Contents: Introduction; Grace, character formation, and predestination unto glory, Thomas Talbott; Is it possible to freely reject God forever?, Raymond J. VanArragon; Annihilationism: a philosophical dead end?, Claire Brown and Jerry L. Walls; Compatibilism, 'wantons', and the natural consequence model of Hell, Justin D. Barnard; Value, finality, and frustration: problems for escapism?, Andrei A. Buckareff and Allen Plug; Hell, wrath and the grace of God, Stephen T. Davis; Molinism and Hell, Gordon Knight; Hell and punishment, Stephen Kershnar; Why I am unconvinced by arguments against the existence of Hell, James Cain; Hell and natural atheology, Keith E. Yandell; Infernal voluntarism and 'the courtesy of deep Heaven', Bradley L. Sickler; Birth as a grave misfortune: the traditional doctrine of Hell and Christian salvific exclusivism, Kenneth Einar Himma; Species of Hell, John Kronen and Eric Reitan; Index.
Joel Buenting lectures philosophy at the University of Alberta, Canada. He has published various articles about epistemology and has presented papers about hell at the Western Canadian Philosophical Association and the Society for Christian Philosophers at the Canadian Philosophical Association. Thomas Talbott, Raymond J. VanArragon, Claire Brown, Jerry L. Walls, Justin D. Barnard, Andrei A. Buckareff, Allen Plug, Stephen T. Davis, Gordon Knight, Stephen Kershnar, James Cain, Keith E. Yandell, Bradley L. Sickler, Kenneth Einar Himma, John Kronen, Eric Reitan.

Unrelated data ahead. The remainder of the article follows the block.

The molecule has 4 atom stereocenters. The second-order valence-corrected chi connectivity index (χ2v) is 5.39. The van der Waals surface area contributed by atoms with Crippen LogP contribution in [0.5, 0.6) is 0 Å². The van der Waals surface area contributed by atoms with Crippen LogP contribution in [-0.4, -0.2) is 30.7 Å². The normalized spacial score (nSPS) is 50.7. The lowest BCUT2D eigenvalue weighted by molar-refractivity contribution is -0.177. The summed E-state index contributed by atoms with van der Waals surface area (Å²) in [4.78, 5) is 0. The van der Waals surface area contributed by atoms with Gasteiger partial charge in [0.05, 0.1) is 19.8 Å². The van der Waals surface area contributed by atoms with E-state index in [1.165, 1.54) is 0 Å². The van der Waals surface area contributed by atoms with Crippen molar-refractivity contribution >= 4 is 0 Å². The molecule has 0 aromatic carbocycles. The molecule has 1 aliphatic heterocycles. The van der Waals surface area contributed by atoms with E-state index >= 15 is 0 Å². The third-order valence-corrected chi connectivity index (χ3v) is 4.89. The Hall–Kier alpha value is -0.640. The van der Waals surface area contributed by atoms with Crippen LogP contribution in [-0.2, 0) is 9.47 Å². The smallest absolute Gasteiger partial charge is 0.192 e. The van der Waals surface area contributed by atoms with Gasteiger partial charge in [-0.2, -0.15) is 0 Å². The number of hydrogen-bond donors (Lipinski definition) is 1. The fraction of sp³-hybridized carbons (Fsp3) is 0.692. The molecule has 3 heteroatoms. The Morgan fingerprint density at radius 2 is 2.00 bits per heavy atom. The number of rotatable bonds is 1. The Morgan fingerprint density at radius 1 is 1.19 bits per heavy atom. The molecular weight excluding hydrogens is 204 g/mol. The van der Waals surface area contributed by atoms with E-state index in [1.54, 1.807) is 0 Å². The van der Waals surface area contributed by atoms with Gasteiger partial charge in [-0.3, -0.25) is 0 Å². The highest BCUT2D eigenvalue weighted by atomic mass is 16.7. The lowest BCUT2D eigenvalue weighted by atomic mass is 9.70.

'... a whole range of questions you probably hadn't ever thought of asking about hell are explored in this highly accessible and stimulating collection of essays... the overwhelming interest of the essays lies in their imaginative explorations of our free will and moral psychology, and the exposition of a range of theodicies. Contemplating hell, it seems, is a good place for the exploration of such important and central ideas.' Church Times '...[an] extremely interesting volume...' Journal of theological Studies 'It is a fascinating read, certainly rewarding for theologians and pastors who are concerned about the afterlife.' Lutheran Quarterly